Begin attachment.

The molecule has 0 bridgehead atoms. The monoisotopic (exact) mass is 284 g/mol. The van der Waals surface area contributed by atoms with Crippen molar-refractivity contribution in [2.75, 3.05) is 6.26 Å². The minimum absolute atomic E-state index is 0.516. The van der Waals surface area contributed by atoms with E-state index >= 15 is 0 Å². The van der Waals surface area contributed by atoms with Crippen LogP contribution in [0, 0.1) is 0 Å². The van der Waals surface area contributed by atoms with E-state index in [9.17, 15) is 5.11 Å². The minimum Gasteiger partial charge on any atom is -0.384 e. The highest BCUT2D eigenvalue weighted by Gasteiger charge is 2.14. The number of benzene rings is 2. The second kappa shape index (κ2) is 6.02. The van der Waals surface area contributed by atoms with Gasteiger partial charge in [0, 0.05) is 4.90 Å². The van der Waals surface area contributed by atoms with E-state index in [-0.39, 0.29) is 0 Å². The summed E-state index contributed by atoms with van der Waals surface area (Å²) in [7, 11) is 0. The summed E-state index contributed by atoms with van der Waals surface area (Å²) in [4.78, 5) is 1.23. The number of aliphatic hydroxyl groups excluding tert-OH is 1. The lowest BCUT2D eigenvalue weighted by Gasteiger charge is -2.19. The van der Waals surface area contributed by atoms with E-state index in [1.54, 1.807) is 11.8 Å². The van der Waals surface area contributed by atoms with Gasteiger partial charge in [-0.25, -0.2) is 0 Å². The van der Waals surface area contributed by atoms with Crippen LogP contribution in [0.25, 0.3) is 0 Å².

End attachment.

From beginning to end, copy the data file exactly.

The molecule has 0 bridgehead atoms. The monoisotopic (exact) mass is 284 g/mol. The van der Waals surface area contributed by atoms with Crippen molar-refractivity contribution in [2.75, 3.05) is 6.26 Å². The minimum absolute atomic E-state index is 0.516. The van der Waals surface area contributed by atoms with E-state index >= 15 is 0 Å². The van der Waals surface area contributed by atoms with Crippen LogP contribution in [0, 0.1) is 0 Å². The van der Waals surface area contributed by atoms with E-state index in [9.17, 15) is 5.11 Å². The minimum Gasteiger partial charge on any atom is -0.384 e. The highest BCUT2D eigenvalue weighted by Gasteiger charge is 2.14. The number of benzene rings is 2. The second kappa shape index (κ2) is 6.02. The van der Waals surface area contributed by atoms with Gasteiger partial charge in [0, 0.05) is 4.90 Å². The van der Waals surface area contributed by atoms with E-state index in [-0.39, 0.29) is 0 Å². The summed E-state index contributed by atoms with van der Waals surface area (Å²) in [7, 11) is 0. The summed E-state index contributed by atoms with van der Waals surface area (Å²) in [4.78, 5) is 1.23. The number of aliphatic hydroxyl groups excluding tert-OH is 1. The lowest BCUT2D eigenvalue weighted by Gasteiger charge is -2.19. The van der Waals surface area contributed by atoms with E-state index in [1.54, 1.807) is 11.8 Å². The van der Waals surface area contributed by atoms with Gasteiger partial charge in [-0.25, -0.2) is 0 Å². The van der Waals surface area contributed by atoms with Crippen LogP contribution in [0.25, 0.3) is 0 Å².